In one embodiment, the eNB may reserve a part of the resource (e.g. one more cycle of ETS monitoring occasions), and detect whether the UE continues transmission in the following reserved resource. If the eNB determines that the UE continues to transmit, the eNB may transmit another ACK. The eNB can use a correlation or decoding-based detection method to decide whether the UE continues the PUSCH transmission. The detection can be based on K subframes before an ACK transmission and M subframes after the ACK transmission, where K and M can be up to the eNB implementation. In another embodiment, the eNB implementation may determine which one or combination of the above methods to handle the error case.

Thus, the various embodiments above support an ETS from the eNB to the UE for a PUSCH transmission from the UE. FIG. 12 illustrates an ETS flowchart in accordance with some embodiments. The UE and eNB may be similar to those described above. The operations may occur in a different order than that shown, and some operations may not be shown for convenience. The UE may, at operation 1210, indicate to the eNB support for ETS transmissions. The UE may provide the ETS support indication via capability signaling. The capability signaling may be provided in an RRC connection during initial attachment. Note that the capability signaling, like the various messages described herein, may be encoded prior to transmission by the transmitting entity (UE or eNB) and decoded after reception by the receiving entity (eNB or UE).

After determining that the UE is able to support the ETS, the eNB may at operation 1220 configure the UE for the ETS. The ETS can be configured, for example, semi-statically via high layer signaling. The ETS configuration may include the UE mode to which the ETS signal applies (e.g., CE mode B only) as well as the physical design of the ETS and resources to be used for the ETS. For example, the ETS can be based on the MPDCCH transmission, where existing DCI formats, e.g. 6-0A/6-0B, can be reused, or a new DCI format can be defined. Alternatively, the ETS can be based on a PHICH transmission, with the PHICH transmission extended to be bandwidth limited and can repeated in the time domain for coverage enhancement. Alternatively, the ETS can be based on certain sequence.

The UE may, after the ETS is configured, receive an uplink grant from the eNB at operation 1230. The grant may be transmitted on a PDCCHF/ePDCCH/MPDCCH, dependent on the UE and UE mode.

The UE may, after the ETS is configured, transmit uplink data to the eNB at operation 1240. The data may be transmitted on a PUSCH. If the UE operates in TDD or HD-FDD, a gap may be present between the grant and UL transmission.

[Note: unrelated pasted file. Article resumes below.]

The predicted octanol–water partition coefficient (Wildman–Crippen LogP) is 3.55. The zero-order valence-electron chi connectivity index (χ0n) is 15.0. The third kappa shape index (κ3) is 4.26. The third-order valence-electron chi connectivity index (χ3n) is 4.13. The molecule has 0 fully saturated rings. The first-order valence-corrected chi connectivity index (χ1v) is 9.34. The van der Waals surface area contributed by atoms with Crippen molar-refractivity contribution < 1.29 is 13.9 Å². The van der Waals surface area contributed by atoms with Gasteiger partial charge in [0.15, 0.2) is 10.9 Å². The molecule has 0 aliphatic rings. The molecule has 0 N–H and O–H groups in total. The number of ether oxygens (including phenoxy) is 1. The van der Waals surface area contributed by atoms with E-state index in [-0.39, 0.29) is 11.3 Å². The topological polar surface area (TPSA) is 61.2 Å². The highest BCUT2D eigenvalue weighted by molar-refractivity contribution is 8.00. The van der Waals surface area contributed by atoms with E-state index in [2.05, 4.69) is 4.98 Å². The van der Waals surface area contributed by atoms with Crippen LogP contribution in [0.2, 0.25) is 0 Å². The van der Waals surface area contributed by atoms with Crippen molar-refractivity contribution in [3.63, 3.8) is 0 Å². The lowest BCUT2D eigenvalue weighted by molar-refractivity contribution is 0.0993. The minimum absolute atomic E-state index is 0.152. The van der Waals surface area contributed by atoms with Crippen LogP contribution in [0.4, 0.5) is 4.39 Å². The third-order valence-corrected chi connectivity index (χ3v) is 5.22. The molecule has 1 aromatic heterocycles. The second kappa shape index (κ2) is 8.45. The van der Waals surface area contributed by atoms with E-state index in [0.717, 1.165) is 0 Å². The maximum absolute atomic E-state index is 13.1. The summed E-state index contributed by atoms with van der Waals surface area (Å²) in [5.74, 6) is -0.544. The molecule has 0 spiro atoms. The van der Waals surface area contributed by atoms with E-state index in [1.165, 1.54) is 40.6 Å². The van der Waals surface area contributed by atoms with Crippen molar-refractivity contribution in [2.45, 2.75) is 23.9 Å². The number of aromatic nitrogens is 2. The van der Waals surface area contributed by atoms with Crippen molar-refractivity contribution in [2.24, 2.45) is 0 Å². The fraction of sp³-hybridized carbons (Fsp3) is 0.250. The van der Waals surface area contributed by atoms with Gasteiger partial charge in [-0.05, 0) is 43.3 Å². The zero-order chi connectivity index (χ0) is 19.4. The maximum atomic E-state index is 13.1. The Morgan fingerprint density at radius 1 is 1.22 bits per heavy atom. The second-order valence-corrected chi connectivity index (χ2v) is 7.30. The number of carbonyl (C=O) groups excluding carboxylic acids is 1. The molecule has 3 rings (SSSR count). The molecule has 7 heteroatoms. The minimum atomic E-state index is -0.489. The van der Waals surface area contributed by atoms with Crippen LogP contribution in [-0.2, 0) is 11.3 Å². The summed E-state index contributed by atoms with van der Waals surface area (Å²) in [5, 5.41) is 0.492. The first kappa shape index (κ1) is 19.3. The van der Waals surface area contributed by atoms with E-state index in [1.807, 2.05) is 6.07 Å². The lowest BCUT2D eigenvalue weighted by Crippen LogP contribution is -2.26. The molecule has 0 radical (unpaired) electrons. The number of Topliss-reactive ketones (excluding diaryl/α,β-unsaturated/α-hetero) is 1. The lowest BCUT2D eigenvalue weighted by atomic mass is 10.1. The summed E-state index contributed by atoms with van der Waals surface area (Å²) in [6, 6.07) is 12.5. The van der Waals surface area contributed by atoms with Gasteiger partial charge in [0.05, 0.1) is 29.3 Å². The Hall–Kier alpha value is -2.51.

The UL data may continue to be transmitted for a predetermined until the time to determine whether the eNB has transmitted the configured ETS. The ETS may have a fixed timing relationship with respect to the PUSCH. At this point, the UE may switch from the transmitter chain to the receiver chain (if TDD or HD-FDD mode) and may switch to a different frequency during the 1 subframe switching period. The UE may determine whether the eNB has transmitted an ETS at operation 1250, as well as and perhaps what the ETS indicates if detected. The ETS frequency resource can be predefined, be configured by high layer signaling, and/or can be based on the frequency resource used for the PUSCH transmission. The ETS may be transmitted in a single occurrence in a single subframe or may be transmitted over multiple subframes prior to the UE switching back to transmit further iterations of the PUSCH data. The ETS can be transmitted by the eNB only when there is an ACK feedback or may be transmitted for both ACK and NACK and contain an indication of to which of the ACK/NACK the ETS corresponds.

The UE may monitor for the ETS during transmission of the data, for example in the case of FD-FDD (in which monitoring of the ETS may start from the start of the PUSCH transmission), or after transmission of the data for a predetermined number of the repetitions. During the time period that the UE monitors for the ETS, the UE may avoid simultaneously monitoring other DCI formats or may simultaneously monitor ETS and other DCIs. In the latter case, the blind decoding attempts of other DCIs may be restricted to keep the total number of DCI blind decoding attempts the same as in Rel-13 eMTC for each time instance. In this case, a new search space may be defined for an MPDCCH-based ETS.

Alternatively, the ETS search space and other USS/CSS search spaces can overlap. When overlapped, a priority can be set for the ETS search space and the other USS/CSS. In some cases, the entire search space that has the lower priority can be dropped. In other embodiments, only the candidates in the search space having the lower priority but overlapped with the search space with the high priority may be dropped. These candidates may instead be deferred on the subframes overlapped with the high priority search space.